“Let’s go kid,” he growled in the husky voice of a lifelong smoker. “Bullets to the skull don’t keep these fellas down for too long.”

My savior ushered me towards a white sedan parked across the street and nodded at me to get in. He jammed something that I was pretty sure wasn’t a key into the ignition and started the car, hitting the pedal so hard that our tires screamed as we peeled out onto the street. Once we were about a block or two away from the crash site, I felt a rush of heavy air around me, and my ears were suddenly inundated with the familiar cacophony of a city street.

“What the heck is going on?” I asked incredulously. The cars on the road were driving like normal now, and people were packed along the sidewalks in every direction.

“You’ve just been drafted into a war, kid,” the man stated. “What’s your name?”

“Max Darby,” I replied numbly, still trying to comprehend the situation.

“Nice to meet ya. I’m Jonah Wexler. I’ve been fighting these S.O.B.’s for years, but things have really hit the fan since they got their hands on those Time Bombs.”

“Time bombs? Aren’t those pretty common?”

“Not time bombs. Time Bombs,” he repeated, this time emphasizing the first word. “Like that device you found. They create a temporal fluctuation wave when they explode, changing the way things play out moving forward. Most of the world never notices, since their memories change, too, but a rare few people like you and me are different. That’s why they’re after us.”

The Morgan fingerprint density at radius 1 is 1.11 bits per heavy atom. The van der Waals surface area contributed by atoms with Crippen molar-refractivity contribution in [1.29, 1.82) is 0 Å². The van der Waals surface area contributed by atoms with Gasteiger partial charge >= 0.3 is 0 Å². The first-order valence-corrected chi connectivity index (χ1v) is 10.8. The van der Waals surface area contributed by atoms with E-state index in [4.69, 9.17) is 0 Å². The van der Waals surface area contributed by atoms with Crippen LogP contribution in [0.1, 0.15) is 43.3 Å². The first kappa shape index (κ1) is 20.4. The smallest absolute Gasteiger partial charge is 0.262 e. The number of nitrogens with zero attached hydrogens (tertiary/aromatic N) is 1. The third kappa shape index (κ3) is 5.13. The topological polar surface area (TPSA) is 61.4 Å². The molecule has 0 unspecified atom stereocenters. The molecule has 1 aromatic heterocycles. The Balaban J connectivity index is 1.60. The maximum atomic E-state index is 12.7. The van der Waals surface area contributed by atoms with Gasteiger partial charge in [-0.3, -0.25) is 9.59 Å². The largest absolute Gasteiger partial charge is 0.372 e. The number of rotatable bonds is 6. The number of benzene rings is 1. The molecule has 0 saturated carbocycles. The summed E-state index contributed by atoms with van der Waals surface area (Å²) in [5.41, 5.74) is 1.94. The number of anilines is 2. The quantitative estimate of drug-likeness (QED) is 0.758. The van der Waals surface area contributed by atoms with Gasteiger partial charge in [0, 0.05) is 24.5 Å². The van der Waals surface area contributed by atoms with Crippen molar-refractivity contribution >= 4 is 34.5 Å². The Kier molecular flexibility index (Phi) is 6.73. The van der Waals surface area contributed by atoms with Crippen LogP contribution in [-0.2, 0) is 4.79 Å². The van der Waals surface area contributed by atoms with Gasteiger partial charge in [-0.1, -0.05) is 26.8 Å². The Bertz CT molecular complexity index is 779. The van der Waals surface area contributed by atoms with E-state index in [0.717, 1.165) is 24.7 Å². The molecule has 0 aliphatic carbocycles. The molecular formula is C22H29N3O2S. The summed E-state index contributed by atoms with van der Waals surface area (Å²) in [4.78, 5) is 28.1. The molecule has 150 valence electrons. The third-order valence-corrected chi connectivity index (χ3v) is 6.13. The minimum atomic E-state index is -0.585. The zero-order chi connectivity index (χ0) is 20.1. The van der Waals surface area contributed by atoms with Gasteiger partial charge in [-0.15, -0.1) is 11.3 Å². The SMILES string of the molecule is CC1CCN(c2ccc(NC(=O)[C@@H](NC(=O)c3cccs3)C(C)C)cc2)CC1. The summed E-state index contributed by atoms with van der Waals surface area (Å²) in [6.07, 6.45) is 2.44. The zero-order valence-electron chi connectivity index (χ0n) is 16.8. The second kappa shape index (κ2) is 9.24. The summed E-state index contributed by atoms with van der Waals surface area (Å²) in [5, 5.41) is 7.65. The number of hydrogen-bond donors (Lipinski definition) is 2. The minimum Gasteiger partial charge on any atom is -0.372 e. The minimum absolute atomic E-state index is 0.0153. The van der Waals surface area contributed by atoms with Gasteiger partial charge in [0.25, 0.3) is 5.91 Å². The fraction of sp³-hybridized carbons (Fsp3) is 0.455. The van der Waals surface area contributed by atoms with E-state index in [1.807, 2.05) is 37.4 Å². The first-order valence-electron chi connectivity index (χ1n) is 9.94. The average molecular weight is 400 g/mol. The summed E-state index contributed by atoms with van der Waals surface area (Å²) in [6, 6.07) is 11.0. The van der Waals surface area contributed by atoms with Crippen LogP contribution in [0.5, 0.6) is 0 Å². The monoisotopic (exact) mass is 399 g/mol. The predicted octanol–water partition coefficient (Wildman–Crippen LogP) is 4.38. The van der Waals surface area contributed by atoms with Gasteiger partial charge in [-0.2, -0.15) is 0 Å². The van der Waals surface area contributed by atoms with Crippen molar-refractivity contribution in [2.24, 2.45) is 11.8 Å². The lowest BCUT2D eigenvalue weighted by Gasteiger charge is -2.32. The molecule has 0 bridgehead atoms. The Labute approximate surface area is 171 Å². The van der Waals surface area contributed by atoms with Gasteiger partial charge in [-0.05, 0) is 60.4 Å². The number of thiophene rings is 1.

“Tempus. Group of crazies who’ve spent decades trying to control time. They haven’t quite got it yet, but they’re damn close.” He spared a quick glance in my direction and asked, “What do you do? Can you see the future, like me?”

“No,” I responded, shaking my head. “I can send my mind back in time a week and relive it over again.” At this point, I saw no purpose in lying to Jonah. It was odd, because I realized he was the first person I’d ever admitted that to.

“No wonder they sent the big guns to grab you,” he said. “You might be the final piece they need to finish their project. Even with foresight, Time Bombs are still messy and hard to control what outcomes are changed. But with your power, they could alter things with surgical precision. I need to get you to the safehouse fast. We need to talk to the General.”

As we sped off towards the safehouse, I took stock of what I knew: I was probably now wanted for escaping custody and being a possible terrorist, there was some super-secret organization hunting me down for my power in order to control time, and I’m pretty sure I wet my pants at some point between being abducted by the Bobs and getting counter-abducted by Jonah. He apparently noticed as well, because his nose wrinkled up and he gave me a look of disgust.

“We’ve got some extra clothes at the safehouse. But you’re gonna need to toughen up fast if you wanna survive this thing.”